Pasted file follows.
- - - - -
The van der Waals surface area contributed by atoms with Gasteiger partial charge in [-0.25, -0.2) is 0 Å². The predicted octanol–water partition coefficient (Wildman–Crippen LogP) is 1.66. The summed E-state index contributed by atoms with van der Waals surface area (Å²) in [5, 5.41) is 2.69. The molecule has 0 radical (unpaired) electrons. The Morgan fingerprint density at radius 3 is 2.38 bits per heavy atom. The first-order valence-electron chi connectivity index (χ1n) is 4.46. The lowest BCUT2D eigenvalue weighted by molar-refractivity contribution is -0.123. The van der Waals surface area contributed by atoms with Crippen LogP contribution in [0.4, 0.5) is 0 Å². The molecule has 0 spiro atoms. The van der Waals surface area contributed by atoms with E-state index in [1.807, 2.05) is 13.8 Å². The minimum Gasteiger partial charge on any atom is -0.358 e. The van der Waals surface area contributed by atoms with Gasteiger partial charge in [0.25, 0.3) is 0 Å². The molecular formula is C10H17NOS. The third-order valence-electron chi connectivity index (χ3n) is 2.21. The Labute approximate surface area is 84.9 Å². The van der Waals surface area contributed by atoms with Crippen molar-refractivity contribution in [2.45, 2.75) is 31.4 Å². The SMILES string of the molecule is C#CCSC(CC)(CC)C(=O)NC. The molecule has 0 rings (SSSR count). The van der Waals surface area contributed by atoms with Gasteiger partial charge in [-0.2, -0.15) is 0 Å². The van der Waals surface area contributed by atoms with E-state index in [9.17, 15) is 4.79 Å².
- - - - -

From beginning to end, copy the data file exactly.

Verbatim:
The van der Waals surface area contributed by atoms with Gasteiger partial charge in [-0.25, -0.2) is 0 Å². The predicted octanol–water partition coefficient (Wildman–Crippen LogP) is 1.66. The summed E-state index contributed by atoms with van der Waals surface area (Å²) in [5, 5.41) is 2.69. The molecule has 0 radical (unpaired) electrons. The Morgan fingerprint density at radius 3 is 2.38 bits per heavy atom. The first-order valence-electron chi connectivity index (χ1n) is 4.46. The lowest BCUT2D eigenvalue weighted by molar-refractivity contribution is -0.123. The van der Waals surface area contributed by atoms with Crippen LogP contribution in [0.4, 0.5) is 0 Å². The molecule has 0 spiro atoms. The van der Waals surface area contributed by atoms with E-state index in [1.807, 2.05) is 13.8 Å². The minimum Gasteiger partial charge on any atom is -0.358 e. The van der Waals surface area contributed by atoms with Gasteiger partial charge in [0.25, 0.3) is 0 Å². The molecular formula is C10H17NOS. The third-order valence-electron chi connectivity index (χ3n) is 2.21. The Labute approximate surface area is 84.9 Å². The van der Waals surface area contributed by atoms with Crippen molar-refractivity contribution in [2.45, 2.75) is 31.4 Å². The SMILES string of the molecule is C#CCSC(CC)(CC)C(=O)NC. The molecule has 0 rings (SSSR count). The van der Waals surface area contributed by atoms with Gasteiger partial charge in [-0.2, -0.15) is 0 Å². The van der Waals surface area contributed by atoms with E-state index in [9.17, 15) is 4.79 Å².